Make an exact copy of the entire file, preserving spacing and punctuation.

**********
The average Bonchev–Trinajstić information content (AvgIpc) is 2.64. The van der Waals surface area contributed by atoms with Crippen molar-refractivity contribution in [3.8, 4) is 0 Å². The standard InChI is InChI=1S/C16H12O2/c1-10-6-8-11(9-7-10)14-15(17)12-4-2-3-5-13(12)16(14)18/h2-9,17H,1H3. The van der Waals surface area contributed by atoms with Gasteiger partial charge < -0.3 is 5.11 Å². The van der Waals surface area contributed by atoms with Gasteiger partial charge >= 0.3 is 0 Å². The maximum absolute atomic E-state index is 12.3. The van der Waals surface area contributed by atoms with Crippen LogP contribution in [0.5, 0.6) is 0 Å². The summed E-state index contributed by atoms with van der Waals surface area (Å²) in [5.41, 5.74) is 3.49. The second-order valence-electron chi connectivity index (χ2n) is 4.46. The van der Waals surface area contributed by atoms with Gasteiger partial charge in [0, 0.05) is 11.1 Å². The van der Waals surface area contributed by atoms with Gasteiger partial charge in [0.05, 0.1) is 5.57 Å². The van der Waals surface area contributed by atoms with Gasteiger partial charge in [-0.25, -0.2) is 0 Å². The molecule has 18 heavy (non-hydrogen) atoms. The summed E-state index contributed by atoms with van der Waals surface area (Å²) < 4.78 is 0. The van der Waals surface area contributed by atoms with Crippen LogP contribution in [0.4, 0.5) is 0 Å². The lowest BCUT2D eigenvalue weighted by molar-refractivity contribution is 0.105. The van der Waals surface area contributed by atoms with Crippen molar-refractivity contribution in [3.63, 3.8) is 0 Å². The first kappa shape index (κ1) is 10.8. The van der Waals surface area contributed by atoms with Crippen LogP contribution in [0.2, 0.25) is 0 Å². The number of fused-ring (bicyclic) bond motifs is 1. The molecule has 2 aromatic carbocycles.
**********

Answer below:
The average Bonchev–Trinajstić information content (AvgIpc) is 2.64. The van der Waals surface area contributed by atoms with Crippen molar-refractivity contribution in [3.8, 4) is 0 Å². The standard InChI is InChI=1S/C16H12O2/c1-10-6-8-11(9-7-10)14-15(17)12-4-2-3-5-13(12)16(14)18/h2-9,17H,1H3. The van der Waals surface area contributed by atoms with Gasteiger partial charge < -0.3 is 5.11 Å². The van der Waals surface area contributed by atoms with Gasteiger partial charge >= 0.3 is 0 Å². The maximum absolute atomic E-state index is 12.3. The van der Waals surface area contributed by atoms with Crippen LogP contribution in [0.5, 0.6) is 0 Å². The summed E-state index contributed by atoms with van der Waals surface area (Å²) in [5.41, 5.74) is 3.49. The second-order valence-electron chi connectivity index (χ2n) is 4.46. The van der Waals surface area contributed by atoms with Gasteiger partial charge in [0, 0.05) is 11.1 Å². The van der Waals surface area contributed by atoms with Gasteiger partial charge in [0.05, 0.1) is 5.57 Å². The van der Waals surface area contributed by atoms with Gasteiger partial charge in [-0.25, -0.2) is 0 Å². The molecule has 18 heavy (non-hydrogen) atoms. The summed E-state index contributed by atoms with van der Waals surface area (Å²) < 4.78 is 0. The van der Waals surface area contributed by atoms with Crippen LogP contribution in [0.4, 0.5) is 0 Å². The lowest BCUT2D eigenvalue weighted by molar-refractivity contribution is 0.105. The van der Waals surface area contributed by atoms with Crippen molar-refractivity contribution in [3.63, 3.8) is 0 Å². The first kappa shape index (κ1) is 10.8. The van der Waals surface area contributed by atoms with Crippen LogP contribution in [0.2, 0.25) is 0 Å². The number of fused-ring (bicyclic) bond motifs is 1. The molecule has 2 aromatic carbocycles.